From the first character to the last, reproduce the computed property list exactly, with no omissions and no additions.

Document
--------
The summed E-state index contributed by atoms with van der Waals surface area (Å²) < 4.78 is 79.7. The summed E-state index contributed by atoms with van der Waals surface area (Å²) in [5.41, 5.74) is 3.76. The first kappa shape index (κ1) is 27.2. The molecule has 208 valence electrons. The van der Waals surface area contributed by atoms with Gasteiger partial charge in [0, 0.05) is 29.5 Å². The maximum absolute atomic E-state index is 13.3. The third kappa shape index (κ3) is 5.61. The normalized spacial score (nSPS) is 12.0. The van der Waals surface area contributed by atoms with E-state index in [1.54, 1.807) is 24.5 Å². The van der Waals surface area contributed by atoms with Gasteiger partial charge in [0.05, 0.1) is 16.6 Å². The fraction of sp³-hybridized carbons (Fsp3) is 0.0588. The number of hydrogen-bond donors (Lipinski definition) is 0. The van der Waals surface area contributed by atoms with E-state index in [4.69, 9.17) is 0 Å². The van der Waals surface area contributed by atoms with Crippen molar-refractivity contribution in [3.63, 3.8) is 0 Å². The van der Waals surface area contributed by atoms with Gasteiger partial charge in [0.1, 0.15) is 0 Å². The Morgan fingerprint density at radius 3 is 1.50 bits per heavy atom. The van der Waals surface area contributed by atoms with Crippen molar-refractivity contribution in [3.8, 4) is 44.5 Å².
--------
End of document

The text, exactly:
The summed E-state index contributed by atoms with van der Waals surface area (Å²) < 4.78 is 79.7. The summed E-state index contributed by atoms with van der Waals surface area (Å²) in [5.41, 5.74) is 3.76. The first kappa shape index (κ1) is 27.2. The molecule has 208 valence electrons. The van der Waals surface area contributed by atoms with Gasteiger partial charge in [0, 0.05) is 29.5 Å². The maximum absolute atomic E-state index is 13.3. The third kappa shape index (κ3) is 5.61. The normalized spacial score (nSPS) is 12.0. The van der Waals surface area contributed by atoms with E-state index in [1.54, 1.807) is 24.5 Å². The van der Waals surface area contributed by atoms with Gasteiger partial charge in [0.05, 0.1) is 16.6 Å². The fraction of sp³-hybridized carbons (Fsp3) is 0.0588. The number of hydrogen-bond donors (Lipinski definition) is 0. The van der Waals surface area contributed by atoms with E-state index in [4.69, 9.17) is 0 Å². The van der Waals surface area contributed by atoms with Crippen molar-refractivity contribution in [3.63, 3.8) is 0 Å². The van der Waals surface area contributed by atoms with Gasteiger partial charge in [0.1, 0.15) is 0 Å². The Morgan fingerprint density at radius 3 is 1.50 bits per heavy atom. The van der Waals surface area contributed by atoms with Crippen molar-refractivity contribution in [3.8, 4) is 44.5 Å².